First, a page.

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Cuban Pianist Gonzalo Rubalcaba burst onto the American jazz scene in the early 1990s with his over-caffeinated piano gymnastics. To be fair to the young performer, he had musical talent beyond his years, and with the State Departments restrictions on his appearances in the US he would squeeze an entire tour into one night’s concert. Since being allowed to move to the U.S. his music has relaxed, allowing him to develop at a somewhat sane pace.
He recorded Flying Colors, a session of duets with saxophonist Joe Lovano in 1997, a synthesizer and keyboards album Antiqua ala Chick Corea, and most recently Nocturne (Verve), a romantic slow-dance session of Cuban and Mexican tunes with Charlie Haden. Rubalcaba has branched out from his pyrotechnic-laden beginning as if in defiance of his critics to prove that he has soul.
Supernove proves the pianist has plenty of heart rooted in a traditional Cuban music past and a head pointed into a diverse North American future. This recording starts at the Buena Vista Social Club, performing music of his paternal grandfather Jacobo Rubalcaba. “El Cadete Constituitional” (or The Constituitional Cadet) opens as a throwback to early Cuban jazz, only to march to an ending with a very modern synthesizer solo. Rubalcaba’s roots run deep, and he displays them with much pride here. He applies the Mexican standard “Alma Mia” with an honest melancholy lyricism, and takes back the promise of bebop on “LaVoz Del Centro.” He hasn’t lost his desire for furious runs as he ignites on the aptly titled “The Hard One,” with bit of Dave Brubeck’s “Take Five” sampled for flavor. The title track parts one and two, performed by a very tight trio, sum up his musical stance this new millenium. He utilizes styles from his native land to Africa and Europe in a jazz tradition of varying rhythms and time into a wow-factored trio interplay. The record closes with the environmental piece “Oren” (or Pray) a drums heavy piano/synthesizer piece with a nod to the future.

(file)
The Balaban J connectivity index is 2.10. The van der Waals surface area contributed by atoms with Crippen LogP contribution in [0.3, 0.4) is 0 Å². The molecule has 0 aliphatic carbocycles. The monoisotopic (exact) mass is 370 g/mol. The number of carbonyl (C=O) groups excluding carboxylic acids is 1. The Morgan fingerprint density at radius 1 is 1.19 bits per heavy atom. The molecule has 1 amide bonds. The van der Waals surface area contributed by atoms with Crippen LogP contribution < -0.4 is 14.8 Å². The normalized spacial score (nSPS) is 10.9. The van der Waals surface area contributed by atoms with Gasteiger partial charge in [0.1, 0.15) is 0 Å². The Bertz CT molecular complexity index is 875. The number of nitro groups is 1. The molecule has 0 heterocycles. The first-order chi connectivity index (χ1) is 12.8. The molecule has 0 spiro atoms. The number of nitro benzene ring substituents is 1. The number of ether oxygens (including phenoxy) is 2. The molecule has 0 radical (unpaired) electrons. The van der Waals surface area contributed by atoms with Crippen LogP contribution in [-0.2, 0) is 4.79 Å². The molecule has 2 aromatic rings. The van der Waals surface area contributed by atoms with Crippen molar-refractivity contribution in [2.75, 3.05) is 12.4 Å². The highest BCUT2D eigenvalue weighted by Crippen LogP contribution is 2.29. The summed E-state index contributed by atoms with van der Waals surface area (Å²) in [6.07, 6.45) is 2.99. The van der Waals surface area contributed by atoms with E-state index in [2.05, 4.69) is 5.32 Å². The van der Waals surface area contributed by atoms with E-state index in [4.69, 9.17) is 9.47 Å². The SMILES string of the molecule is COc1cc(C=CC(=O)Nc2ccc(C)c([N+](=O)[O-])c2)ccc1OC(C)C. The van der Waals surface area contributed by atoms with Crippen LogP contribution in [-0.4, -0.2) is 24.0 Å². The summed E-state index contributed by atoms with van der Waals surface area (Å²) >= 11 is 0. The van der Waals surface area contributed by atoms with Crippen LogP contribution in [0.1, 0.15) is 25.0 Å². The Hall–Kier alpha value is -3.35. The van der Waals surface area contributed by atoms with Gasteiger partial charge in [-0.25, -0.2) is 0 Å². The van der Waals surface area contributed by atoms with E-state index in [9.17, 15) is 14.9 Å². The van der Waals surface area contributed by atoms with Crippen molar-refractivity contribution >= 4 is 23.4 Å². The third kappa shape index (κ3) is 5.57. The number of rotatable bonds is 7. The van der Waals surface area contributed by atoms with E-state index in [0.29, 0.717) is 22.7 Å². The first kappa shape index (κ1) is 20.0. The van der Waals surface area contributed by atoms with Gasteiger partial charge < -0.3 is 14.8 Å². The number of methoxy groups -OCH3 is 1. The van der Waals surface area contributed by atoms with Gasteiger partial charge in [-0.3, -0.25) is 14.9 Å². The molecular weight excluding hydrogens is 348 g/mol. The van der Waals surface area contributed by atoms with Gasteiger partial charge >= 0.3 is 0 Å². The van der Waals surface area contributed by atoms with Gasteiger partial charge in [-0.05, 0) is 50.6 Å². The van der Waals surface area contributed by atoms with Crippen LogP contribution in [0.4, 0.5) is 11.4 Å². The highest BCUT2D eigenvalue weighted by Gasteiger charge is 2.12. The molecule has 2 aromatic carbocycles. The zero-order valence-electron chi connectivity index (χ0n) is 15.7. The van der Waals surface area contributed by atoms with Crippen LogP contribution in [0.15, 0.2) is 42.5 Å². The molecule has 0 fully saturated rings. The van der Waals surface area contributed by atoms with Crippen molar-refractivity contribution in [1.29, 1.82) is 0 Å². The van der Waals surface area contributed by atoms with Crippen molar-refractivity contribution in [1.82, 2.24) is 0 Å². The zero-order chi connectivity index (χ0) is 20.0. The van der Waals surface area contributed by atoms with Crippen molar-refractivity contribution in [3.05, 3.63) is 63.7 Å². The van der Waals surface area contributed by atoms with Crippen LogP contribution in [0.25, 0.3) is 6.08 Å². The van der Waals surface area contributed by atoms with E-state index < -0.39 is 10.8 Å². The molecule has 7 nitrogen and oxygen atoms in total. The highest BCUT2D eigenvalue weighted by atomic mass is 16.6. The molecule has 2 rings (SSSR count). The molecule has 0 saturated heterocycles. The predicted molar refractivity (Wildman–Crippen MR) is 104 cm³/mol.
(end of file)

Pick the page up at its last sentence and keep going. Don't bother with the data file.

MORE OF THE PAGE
Track Listing: Supernova 1; El Cadete Constitucional; Alma Mia; LaVoz Del Centro; El Manicero; Supernova 2; Otra Mirada; The Hard One; Oren.
I was first exposed to jazz when I was studying at the University of Puerto Rico. Nearby, I found a little record shop where the music coming from the store (Taller de Jazz Don Pedro) made me stop. I walked down the short stairs and towards the music and learned that the music playing was Clifford Brown and Max Roach
I was first exposed to jazz when I was studying at the University of Puerto Rico. Nearby, I found a little record shop where the music coming from the store (Taller de Jazz Don Pedro) made me stop. I walked down the short stairs and towards the music and learned that the music playing was Clifford Brown and Max Roach. I fell in love with it. I wondered around until the owner (Pedro Soto) asked if I needed help. He then introduced me to John Coltrane, Miles Davis, Gerry Mulligan and the rest is history. I walked out of the store with my first jazz recording: Clifford Brown and Max Roach at Basin Street.